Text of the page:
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Apple's next iPhone rumored to feature quad-core processor

post #1 of 69
Thread Starter 
Apple's next-generation iPhone will be powered by a quad-core ARM processor based on Samsung's Exynos 4 architecture, according to a new report.

The claim comes from the sometimes-reliable DigiTimes, which cited its usual industry sources from the Far East in a report issued on Thursday. Other details on the rumored processor, including clock speed or graphics processing capabilities, were not presented.

Last year's iPhone 4S features a custom dual-core processor clocked at 800 megahertz, dubbed by Apple the "A5." That chip was first introduced months earlier in the iPad 2, where it ran slightly faster at 1 gigahertz thanks to a larger form factor with a bigger battery.

With the third-generation iPad launched this year, Apple didn't unveil a true next-generation chip, choosing instead to name the processor the "A5X," suggesting an evolutionary upgrade over its predecessor. That CPU is based around Samsung's 45-nanometer low-power architecture, also found in the A5 CPU in the iPhone 4S and iPad 2.

The main change with the A5X was an updated integrated graphics processor. While the CPU remained dual core, the GPU was upgraded to quad core in order to push the 3.1 million pixels found on the tablet's high-resolution Retina display.

A5 1


If Apple does build a quad-core ARM CPU for its next iPhone, the upgrade could presumably be significant enough to earn the chip the "A6" distinction. DigiTimes said Apple's expected introduction of a quad-core iPhone will help "heat up" competition with other quad-core smartphones.

Samsung, HTC, LG and Meizu all launched quad-core smartphones in the second quarter of 2012, most notably Samsung's Galaxy S III, the latest flagship handset for Google's Android mobile operating system. However, the quad-core Galaxy S III has thus far only been available in international markets, while the 4G LTE-capable model released in the U.S. features a dual-core Snapdragon S4 processor. Next week, Samsung will launch a quad-core LTE Galaxy S III, but only in Korea.

More quad-core smartphones are expected to be introduced in the second half of 2012, thanks to volume production of chips from Qualcomm.
post #2 of 69
ūüí©

Originally Posted by Slurpy

There's just a TINY chance that Apple will also be able to figure out payments. Oh wait, they did already… …and you’re already fucked.

 

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Originally Posted by Slurpy

There's just a TINY chance that Apple will also be able to figure out payments. Oh wait, they did already… …and you’re already fucked.

 

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post #3 of 69

WTF "sometimes-reliable"? More like "never-reliable".

 

 


Tim Cook using Galaxy Tabs as frisbees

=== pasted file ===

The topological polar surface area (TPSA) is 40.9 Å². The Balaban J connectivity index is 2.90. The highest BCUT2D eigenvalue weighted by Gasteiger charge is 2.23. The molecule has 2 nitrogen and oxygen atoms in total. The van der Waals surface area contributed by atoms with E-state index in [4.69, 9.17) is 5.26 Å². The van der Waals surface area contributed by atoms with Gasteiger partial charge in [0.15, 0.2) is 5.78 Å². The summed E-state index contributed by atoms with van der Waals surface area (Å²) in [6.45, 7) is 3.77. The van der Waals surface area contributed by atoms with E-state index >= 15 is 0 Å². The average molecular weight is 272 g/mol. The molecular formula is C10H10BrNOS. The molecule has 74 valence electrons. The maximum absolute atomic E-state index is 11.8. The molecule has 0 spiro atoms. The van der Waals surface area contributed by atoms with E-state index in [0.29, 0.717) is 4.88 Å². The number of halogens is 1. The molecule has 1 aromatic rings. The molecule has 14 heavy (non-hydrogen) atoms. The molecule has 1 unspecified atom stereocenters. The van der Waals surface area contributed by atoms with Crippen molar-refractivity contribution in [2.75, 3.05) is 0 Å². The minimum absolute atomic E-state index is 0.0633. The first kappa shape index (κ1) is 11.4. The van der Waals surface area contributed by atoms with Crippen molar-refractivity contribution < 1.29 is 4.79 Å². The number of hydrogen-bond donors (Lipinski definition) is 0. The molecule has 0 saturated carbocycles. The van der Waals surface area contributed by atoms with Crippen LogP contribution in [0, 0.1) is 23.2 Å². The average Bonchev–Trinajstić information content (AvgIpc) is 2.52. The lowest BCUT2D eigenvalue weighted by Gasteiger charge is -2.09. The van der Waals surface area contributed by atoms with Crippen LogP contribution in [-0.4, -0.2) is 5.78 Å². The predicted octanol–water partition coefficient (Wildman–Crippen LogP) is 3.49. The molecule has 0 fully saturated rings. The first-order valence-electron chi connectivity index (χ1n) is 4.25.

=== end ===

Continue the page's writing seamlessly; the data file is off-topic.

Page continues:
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Tim Cook using Galaxy Tabs as frisbees

 

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post #4 of 69

Wow... this is just... bad. 100% fake. Honestly, someone else will explain why, but it's just 100% fake.

post #5 of 69
Quote:
Originally Posted by logandigges View Post

WTF "sometimes-reliable"? More like "never-reliable".

That's not entirely true. They're ALMOST as reliable as throwing a dart at a dart board.

In any event, this rumor is one of those "anyone can guess something if it's obvious enough" situations. It's quite likely that Apple will introduce a quad core iPhone at some point in the not too distant future. I think it's reasonable to believe that it will be this fall's version or the 2013 model.
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post #6 of 69

We all laugh at Digitimes, but their name makes its way into damn near every Apple blog almost every day.  No such thing as bad publicity, right?

post #7 of 69
First off, Digitimes immediately disqualifies this article.

Second, while Samsung could conceivably provide the fab services to make the chip, I doubt Apple would even let Samsung in the door unless absolutely necessary considering the hostility towards each other right now.

Lastly, Apple's philosophy is great hardware/software integration. Unlike the crap design that android is and the overpowered hardware needed just to make simple scrolling less jittery, why would any iPhone user even care whether the chip is dual or quad core anymore? If everything is smooth and has great battery life, does anyone except those that just care about specs and nothing else even care?
post #8 of 69
Chances of Apple being able to get enough manufacturing for 32nm chips? This is key to quad-corein the next iPhone.

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"The real haunted empire?  It's the New York Times." ~SockRolid

"There is no rule that says the best phones must have the largest screen." ~RoundaboutNow

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post #9 of 69

Buying this will surely burn a hole in your pocket. Does angry birds actually need this power?

post #10 of 69

As long as the battery life is the same or better life is good.

 

Better performance at the cost of battery life is a bad deal.  They gotta strike that perfect balance.

 

Time will tell.

post #11 of 69